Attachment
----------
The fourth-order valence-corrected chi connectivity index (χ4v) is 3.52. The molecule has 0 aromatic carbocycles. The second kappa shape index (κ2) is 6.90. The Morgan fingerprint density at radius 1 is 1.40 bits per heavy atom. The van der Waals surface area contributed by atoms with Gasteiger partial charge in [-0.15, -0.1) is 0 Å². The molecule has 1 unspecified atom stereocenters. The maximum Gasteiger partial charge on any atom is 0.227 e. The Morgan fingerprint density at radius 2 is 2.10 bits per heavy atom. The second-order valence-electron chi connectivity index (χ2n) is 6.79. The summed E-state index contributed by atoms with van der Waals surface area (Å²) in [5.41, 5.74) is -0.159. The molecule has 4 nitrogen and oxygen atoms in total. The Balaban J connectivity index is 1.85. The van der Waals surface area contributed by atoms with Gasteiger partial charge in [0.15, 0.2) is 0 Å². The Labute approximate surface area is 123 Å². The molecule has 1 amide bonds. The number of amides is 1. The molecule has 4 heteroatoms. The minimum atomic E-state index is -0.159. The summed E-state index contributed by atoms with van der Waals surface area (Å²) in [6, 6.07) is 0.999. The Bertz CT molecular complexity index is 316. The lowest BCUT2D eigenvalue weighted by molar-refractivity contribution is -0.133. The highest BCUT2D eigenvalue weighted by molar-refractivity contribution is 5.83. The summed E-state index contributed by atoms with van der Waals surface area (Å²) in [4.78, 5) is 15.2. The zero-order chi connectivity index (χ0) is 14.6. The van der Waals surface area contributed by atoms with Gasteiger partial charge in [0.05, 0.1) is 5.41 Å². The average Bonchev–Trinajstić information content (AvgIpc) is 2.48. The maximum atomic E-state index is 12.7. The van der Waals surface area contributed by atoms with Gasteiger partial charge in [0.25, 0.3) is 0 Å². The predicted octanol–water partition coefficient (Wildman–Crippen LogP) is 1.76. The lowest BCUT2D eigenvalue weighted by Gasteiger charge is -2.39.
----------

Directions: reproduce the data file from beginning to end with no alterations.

The fourth-order valence-corrected chi connectivity index (χ4v) is 3.52. The molecule has 0 aromatic carbocycles. The second kappa shape index (κ2) is 6.90. The Morgan fingerprint density at radius 1 is 1.40 bits per heavy atom. The van der Waals surface area contributed by atoms with Gasteiger partial charge in [-0.15, -0.1) is 0 Å². The molecule has 1 unspecified atom stereocenters. The maximum Gasteiger partial charge on any atom is 0.227 e. The Morgan fingerprint density at radius 2 is 2.10 bits per heavy atom. The second-order valence-electron chi connectivity index (χ2n) is 6.79. The summed E-state index contributed by atoms with van der Waals surface area (Å²) in [5.41, 5.74) is -0.159. The molecule has 4 nitrogen and oxygen atoms in total. The Balaban J connectivity index is 1.85. The van der Waals surface area contributed by atoms with Gasteiger partial charge in [0.15, 0.2) is 0 Å². The Labute approximate surface area is 123 Å². The molecule has 1 amide bonds. The number of amides is 1. The molecule has 4 heteroatoms. The minimum atomic E-state index is -0.159. The summed E-state index contributed by atoms with van der Waals surface area (Å²) in [6, 6.07) is 0.999. The Bertz CT molecular complexity index is 316. The lowest BCUT2D eigenvalue weighted by molar-refractivity contribution is -0.133. The highest BCUT2D eigenvalue weighted by molar-refractivity contribution is 5.83. The summed E-state index contributed by atoms with van der Waals surface area (Å²) in [4.78, 5) is 15.2. The zero-order chi connectivity index (χ0) is 14.6. The van der Waals surface area contributed by atoms with Gasteiger partial charge in [0.05, 0.1) is 5.41 Å². The average Bonchev–Trinajstić information content (AvgIpc) is 2.48. The maximum atomic E-state index is 12.7. The van der Waals surface area contributed by atoms with Gasteiger partial charge in [0.25, 0.3) is 0 Å². The predicted octanol–water partition coefficient (Wildman–Crippen LogP) is 1.76. The lowest BCUT2D eigenvalue weighted by Gasteiger charge is -2.39.